Amnesty International has called on the Thai junta to end all restrictions on human rights before the next election tentatively scheduled for February 24.
It said the Thai authorities must drop all “arbitrary restrictions” on human rights and peaceful political activities before the general elections.
“As a first step, authorities must fully lift the arbitrary restrictions on freedom of expression, peaceful assembly and association,” Amnesty said in a statement released on Friday.
The international watchdog group’s statement came as the ruling National Council for Peace and Order held a meeting with political parties at the Royal Thai Army Club regarding the upcoming national vote.
“Since the coup, the regime has imposed a raft of repressive and unwarranted bans on political activity and the exercise of the rights to freedom of peaceful assembly and expression,” said Katherine Gerson, Amnesty International’s Thailand campaigner.
“These bans have severely damaged Thailand’s human rights, political life – and reputation,” she added.
Gerson said that the military government pledged to lift those restrictions, as it proceeded with a roadmap towards the elections. “But so far, the junta has taken virtually no steps towards fulfilling this promise,” she said.
“While Thai authorities have said they may lift some restrictions from next week, they must go all the way. The government must end its use of fear, intimidation and imprisonment against individuals who are peacefully speaking their mind,” Gerson said.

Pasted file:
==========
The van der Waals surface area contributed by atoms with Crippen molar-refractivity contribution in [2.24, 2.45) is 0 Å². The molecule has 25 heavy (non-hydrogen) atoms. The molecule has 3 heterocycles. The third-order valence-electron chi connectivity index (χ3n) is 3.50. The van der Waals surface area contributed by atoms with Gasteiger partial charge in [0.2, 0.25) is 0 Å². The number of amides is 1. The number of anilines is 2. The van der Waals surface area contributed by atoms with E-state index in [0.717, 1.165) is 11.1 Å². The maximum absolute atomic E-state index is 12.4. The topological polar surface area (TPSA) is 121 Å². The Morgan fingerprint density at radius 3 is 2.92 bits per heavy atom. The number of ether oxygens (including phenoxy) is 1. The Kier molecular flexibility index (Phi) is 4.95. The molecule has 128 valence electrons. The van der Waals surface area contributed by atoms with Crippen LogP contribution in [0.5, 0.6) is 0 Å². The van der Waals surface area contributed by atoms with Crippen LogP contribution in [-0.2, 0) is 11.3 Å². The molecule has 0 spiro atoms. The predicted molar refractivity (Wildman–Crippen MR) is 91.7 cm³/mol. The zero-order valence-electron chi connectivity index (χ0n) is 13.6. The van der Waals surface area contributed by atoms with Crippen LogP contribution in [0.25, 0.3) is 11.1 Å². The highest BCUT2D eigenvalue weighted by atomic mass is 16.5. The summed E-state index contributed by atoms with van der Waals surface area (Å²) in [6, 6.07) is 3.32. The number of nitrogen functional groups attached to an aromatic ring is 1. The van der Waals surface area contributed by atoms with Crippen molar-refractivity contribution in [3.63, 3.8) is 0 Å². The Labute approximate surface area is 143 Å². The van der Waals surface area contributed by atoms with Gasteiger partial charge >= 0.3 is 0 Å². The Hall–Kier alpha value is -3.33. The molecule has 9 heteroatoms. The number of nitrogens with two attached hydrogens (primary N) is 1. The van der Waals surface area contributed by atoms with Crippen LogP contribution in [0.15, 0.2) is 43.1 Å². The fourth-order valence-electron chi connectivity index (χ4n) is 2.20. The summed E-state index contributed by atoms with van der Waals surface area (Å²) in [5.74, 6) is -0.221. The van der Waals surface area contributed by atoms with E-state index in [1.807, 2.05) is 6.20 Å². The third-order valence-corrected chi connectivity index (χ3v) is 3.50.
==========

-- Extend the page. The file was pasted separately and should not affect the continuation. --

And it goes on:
Across Thailand, hundreds of students, academics, journalists, lawyers, activists and others are facing long jail sentences for peaceful criticism, gathering in public, calling for their rights to be restored or simply calling for elections.
The group demanded that Thai authorities allow people to receive and distribute information online and from the media, engage in public debate and campaigns, gather peacefully and demonstrate, criticise politicians and express diverse or dissenting viewpoints without fear of imprisonment or persecution.
“The authorities should also send a clear signal of their commitment to uphold these rights by dropping charges – and repealing convictions – of all individuals targeted solely for peacefully exercising their rights,” Amnesty said in its statement.
“As the junta moves closer to holding these elections, they continue a pattern of legally harassing their opponents into silence,” Gerson said.
“For too long, the military government has used public order as a pretext to shield themselves from criticism and cling to draconian controls on people coming together and speaking their mind.”